During the 2008 presidential election, I was a high school student with very high hopes for my country, and was deeply inspired by the candidacy of Senator Obama. I was also naïve about Obama’s potential to be a reconciling figure, a healer of divides. Some ideas die hard; the American belief in the inherent unworthiness of black people is one such idea, which reasserts itself with greater vehemence the more it is threatened.
Although I didn’t know it at the time, Barack Obama was the embodiment of this threat. To a large degree, we’re living in the wake of the retaliation.
One afternoon, I was eating with my mom and dad in the food court of the local mall, when a friend of my dad’s walked by, and my dad called him over. “Isn’t this Obama guy something?” my dad said. This was clearly a provocation, but a playful one, and I was in no way prepared for the friend’s response.
“I’ll never forgive Abraham Lincoln,” he said. Uncomfortable, my parents changed the subject, and the man went on his way.
But this view, while extreme, was symptomatic of an issue too long unaddressed. For this man, the candidate Barack Obama had no right to be on the national stage at all. Obama’s very presence was an affront to his sense of reality. To the extent that this problem—the problem of racism as a worldview—remains unaddressed, the country can expect to see the style of politics President Trump has championed: a politics of white identity and white grievance.
Which brings me to this week’s news, from the New York Times:
The Trump administration is preparing to redirect resources of the Justice Department’s civil rights division toward investigating and suing universities over affirmative action admissions policies deemed to discriminate against white applicants, according to a document obtained by The New York Times.
The document, an internal announcement to the civil rights division, seeks current lawyers interested in working for a new project on “investigations and possible litigation related to intentional race-based discrimination in college and university admissions.”
For as long as I’ve discussed race in any meaningful way with my fellow white people, this has been the issue to which my white peers most often return as evidence of their disadvantaged place in society: the issue of affirmative action. For so many white people, this issue perfectly conforms to a view of the world in which race is a zero-sum game—a view of the world in which the measure of your success is measured relative to that of people that don’t look like you.
I am reminded of those who told me that Barack Obama’s academic success, including his election as president of the Harvard Law Review, reflected a triumph of affirmative action, and nothing more. Even a man as clearly gifted as Obama wasn’t worthy of his accolades; something else had to have been afoot. There was simply no other way to account for the fact that a man who looked like Barack Obama had achieved what he did. When a white person succeeds, it’s due to merit; when a nonwhite person succeeds, it’s due to preferential treatment.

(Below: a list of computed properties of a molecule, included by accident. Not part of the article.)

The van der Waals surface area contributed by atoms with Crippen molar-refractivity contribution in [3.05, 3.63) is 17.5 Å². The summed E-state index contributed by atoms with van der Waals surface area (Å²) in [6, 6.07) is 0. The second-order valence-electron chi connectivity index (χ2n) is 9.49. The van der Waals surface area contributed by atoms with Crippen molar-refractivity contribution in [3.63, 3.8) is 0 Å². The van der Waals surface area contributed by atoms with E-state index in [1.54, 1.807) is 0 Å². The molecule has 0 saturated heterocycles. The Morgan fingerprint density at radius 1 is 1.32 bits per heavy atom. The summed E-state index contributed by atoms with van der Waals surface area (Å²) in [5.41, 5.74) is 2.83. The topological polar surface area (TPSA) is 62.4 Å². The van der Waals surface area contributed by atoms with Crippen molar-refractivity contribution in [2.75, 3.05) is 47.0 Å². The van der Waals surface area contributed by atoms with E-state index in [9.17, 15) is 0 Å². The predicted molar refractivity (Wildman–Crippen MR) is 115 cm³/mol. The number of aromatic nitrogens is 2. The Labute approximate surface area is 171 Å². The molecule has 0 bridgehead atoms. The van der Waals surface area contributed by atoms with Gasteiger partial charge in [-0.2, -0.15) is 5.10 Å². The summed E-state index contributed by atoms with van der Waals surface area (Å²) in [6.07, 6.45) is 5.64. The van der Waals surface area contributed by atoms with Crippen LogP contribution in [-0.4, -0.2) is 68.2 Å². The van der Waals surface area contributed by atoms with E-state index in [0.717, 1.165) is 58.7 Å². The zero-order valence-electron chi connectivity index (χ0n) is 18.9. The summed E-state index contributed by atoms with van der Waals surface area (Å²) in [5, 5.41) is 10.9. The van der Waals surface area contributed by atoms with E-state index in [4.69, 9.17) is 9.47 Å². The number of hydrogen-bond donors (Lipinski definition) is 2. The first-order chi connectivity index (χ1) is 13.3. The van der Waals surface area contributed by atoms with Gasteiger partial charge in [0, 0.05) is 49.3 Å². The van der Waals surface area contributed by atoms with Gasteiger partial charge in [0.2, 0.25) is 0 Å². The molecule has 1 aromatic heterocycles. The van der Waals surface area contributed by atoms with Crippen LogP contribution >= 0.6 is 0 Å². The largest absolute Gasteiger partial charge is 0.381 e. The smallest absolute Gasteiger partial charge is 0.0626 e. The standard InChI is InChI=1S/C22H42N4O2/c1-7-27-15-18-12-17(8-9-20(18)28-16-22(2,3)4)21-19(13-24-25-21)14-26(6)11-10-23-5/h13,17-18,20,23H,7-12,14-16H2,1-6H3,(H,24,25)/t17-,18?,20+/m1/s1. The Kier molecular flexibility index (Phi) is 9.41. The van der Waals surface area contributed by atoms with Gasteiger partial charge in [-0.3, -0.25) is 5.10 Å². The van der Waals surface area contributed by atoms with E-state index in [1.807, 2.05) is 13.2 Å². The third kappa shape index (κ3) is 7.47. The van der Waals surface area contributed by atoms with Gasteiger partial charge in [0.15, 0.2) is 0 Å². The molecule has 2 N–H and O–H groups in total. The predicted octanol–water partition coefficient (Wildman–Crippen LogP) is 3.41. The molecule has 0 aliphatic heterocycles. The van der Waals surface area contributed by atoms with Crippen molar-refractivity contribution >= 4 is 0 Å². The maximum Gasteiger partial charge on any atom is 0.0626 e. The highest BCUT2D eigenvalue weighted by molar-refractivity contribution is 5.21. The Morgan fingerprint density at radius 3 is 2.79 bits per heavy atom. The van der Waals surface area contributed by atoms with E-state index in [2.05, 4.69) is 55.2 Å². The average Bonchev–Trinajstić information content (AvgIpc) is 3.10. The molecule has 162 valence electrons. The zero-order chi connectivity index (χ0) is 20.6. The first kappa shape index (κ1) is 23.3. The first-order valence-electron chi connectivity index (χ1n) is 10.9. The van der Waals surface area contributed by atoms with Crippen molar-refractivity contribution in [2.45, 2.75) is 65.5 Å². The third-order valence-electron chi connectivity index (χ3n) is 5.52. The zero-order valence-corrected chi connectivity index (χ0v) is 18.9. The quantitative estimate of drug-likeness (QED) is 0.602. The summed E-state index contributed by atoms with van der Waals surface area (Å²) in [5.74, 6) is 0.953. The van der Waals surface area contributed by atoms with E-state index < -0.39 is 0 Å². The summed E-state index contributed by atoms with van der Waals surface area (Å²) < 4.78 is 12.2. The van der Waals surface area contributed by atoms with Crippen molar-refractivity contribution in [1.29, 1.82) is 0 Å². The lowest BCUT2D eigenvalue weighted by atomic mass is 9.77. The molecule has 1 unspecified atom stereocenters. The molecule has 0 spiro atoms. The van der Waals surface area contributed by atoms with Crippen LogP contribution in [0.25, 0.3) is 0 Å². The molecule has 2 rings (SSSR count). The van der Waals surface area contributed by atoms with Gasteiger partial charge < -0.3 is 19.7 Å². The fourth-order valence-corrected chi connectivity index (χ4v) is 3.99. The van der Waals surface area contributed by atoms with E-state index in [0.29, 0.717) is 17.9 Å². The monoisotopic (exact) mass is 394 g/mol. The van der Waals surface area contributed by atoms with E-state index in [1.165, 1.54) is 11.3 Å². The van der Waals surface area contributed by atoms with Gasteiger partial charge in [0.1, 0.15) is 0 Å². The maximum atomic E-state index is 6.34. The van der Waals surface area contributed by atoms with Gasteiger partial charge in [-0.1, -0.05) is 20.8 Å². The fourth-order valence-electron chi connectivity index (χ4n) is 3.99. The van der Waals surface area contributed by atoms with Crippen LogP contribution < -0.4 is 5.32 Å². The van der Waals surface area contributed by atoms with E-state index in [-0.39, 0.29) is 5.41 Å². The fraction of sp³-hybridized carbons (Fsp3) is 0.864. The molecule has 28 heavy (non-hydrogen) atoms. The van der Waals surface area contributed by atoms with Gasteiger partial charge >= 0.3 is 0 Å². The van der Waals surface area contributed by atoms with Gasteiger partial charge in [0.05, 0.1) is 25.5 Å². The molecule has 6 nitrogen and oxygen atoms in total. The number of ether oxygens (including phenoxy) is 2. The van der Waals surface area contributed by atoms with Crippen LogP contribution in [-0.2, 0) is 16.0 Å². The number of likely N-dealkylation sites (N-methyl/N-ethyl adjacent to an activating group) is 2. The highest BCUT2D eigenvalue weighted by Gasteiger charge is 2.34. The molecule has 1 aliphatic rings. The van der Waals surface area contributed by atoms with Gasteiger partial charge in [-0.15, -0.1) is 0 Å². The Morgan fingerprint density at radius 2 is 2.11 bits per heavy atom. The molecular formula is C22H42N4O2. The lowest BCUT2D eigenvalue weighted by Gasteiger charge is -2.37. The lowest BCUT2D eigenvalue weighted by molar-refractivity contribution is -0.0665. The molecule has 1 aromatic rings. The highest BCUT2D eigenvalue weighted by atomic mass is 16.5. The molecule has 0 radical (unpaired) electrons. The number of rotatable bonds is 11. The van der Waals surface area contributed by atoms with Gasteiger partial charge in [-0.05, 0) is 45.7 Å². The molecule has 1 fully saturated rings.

To examine all the ways in which such a worldview is profoundly distorted would take more than the space I have allotted. But, for the sake of the country, it ought to be examined—by white people, especially. What moved my dad’s friend to denounce Abraham Lincoln? What in him was so terrified by the potential of a black president?
As Toni Morrison once said,” If you can only be tall because somebody is on their knees, then you have a serious problem. And my feeling is that white people have a very, very serious problem.”
Some writers have pointed out the politically advantageous reasoning behind such a move: with the Trump administration continually besieged by more negative, increasingly scandalous news, it is that much more important for the president to keep his base on his side. And his base has always been most animated by appeals to racial identity. As Professor Carol Anderson wrote in a recent op-ed:
That white resentment simply found a new target for its ire is no coincidence; white identity is often defined by its sense of being ever under attack, with the system stacked against it. That’s why Mr. Trump’s policies are not aimed at ameliorating white resentment, but deepening it. His agenda is not, fundamentally, about creating jobs or protecting programs that benefit everyone, including whites; it’s about creating purported enemies and then attacking them.
I expect to see more attacks along these lines in the months to come. It will be dangerous for the republic, and it will continue to be necessary for people of conscience to call it out for what it is: racial demagoguery, designed only to incite.
For more on this, I highly recommend Jelani Cobb’s latest New Yorker piece, “In Trump’s World, Whites Are the Only Disadvantaged Class.”